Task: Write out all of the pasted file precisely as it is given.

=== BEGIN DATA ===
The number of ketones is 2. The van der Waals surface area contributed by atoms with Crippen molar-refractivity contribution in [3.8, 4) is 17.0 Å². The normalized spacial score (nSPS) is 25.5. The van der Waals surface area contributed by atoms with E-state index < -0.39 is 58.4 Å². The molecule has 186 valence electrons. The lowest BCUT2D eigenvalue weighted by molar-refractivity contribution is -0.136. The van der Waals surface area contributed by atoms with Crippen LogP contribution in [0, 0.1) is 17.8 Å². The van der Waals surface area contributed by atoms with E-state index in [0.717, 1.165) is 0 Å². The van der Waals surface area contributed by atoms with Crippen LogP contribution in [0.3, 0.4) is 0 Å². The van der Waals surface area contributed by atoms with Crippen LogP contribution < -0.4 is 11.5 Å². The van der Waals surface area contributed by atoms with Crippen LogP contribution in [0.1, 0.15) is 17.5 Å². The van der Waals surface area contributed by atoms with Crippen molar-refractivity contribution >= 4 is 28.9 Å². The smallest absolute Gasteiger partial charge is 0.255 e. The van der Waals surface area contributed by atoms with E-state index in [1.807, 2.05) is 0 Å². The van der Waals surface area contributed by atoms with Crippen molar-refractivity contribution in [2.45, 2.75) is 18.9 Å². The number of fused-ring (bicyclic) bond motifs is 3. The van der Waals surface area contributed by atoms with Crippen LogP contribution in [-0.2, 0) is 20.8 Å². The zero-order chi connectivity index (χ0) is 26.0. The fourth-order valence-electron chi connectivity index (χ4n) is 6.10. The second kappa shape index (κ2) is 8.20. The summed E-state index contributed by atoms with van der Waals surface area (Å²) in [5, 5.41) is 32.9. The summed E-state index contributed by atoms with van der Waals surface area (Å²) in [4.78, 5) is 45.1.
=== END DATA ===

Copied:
The number of ketones is 2. The van der Waals surface area contributed by atoms with Crippen molar-refractivity contribution in [3.8, 4) is 17.0 Å². The normalized spacial score (nSPS) is 25.5. The van der Waals surface area contributed by atoms with E-state index < -0.39 is 58.4 Å². The molecule has 186 valence electrons. The lowest BCUT2D eigenvalue weighted by molar-refractivity contribution is -0.136. The van der Waals surface area contributed by atoms with Crippen LogP contribution in [0, 0.1) is 17.8 Å². The van der Waals surface area contributed by atoms with E-state index in [0.717, 1.165) is 0 Å². The van der Waals surface area contributed by atoms with Crippen LogP contribution in [0.3, 0.4) is 0 Å². The van der Waals surface area contributed by atoms with Crippen LogP contribution < -0.4 is 11.5 Å². The van der Waals surface area contributed by atoms with Crippen LogP contribution in [0.1, 0.15) is 17.5 Å². The van der Waals surface area contributed by atoms with Crippen molar-refractivity contribution >= 4 is 28.9 Å². The smallest absolute Gasteiger partial charge is 0.255 e. The van der Waals surface area contributed by atoms with E-state index in [1.807, 2.05) is 0 Å². The van der Waals surface area contributed by atoms with Crippen molar-refractivity contribution in [2.45, 2.75) is 18.9 Å². The number of fused-ring (bicyclic) bond motifs is 3. The van der Waals surface area contributed by atoms with Crippen LogP contribution in [-0.2, 0) is 20.8 Å². The zero-order chi connectivity index (χ0) is 26.0. The fourth-order valence-electron chi connectivity index (χ4n) is 6.10. The second kappa shape index (κ2) is 8.20. The summed E-state index contributed by atoms with van der Waals surface area (Å²) in [5, 5.41) is 32.9. The summed E-state index contributed by atoms with van der Waals surface area (Å²) in [4.78, 5) is 45.1.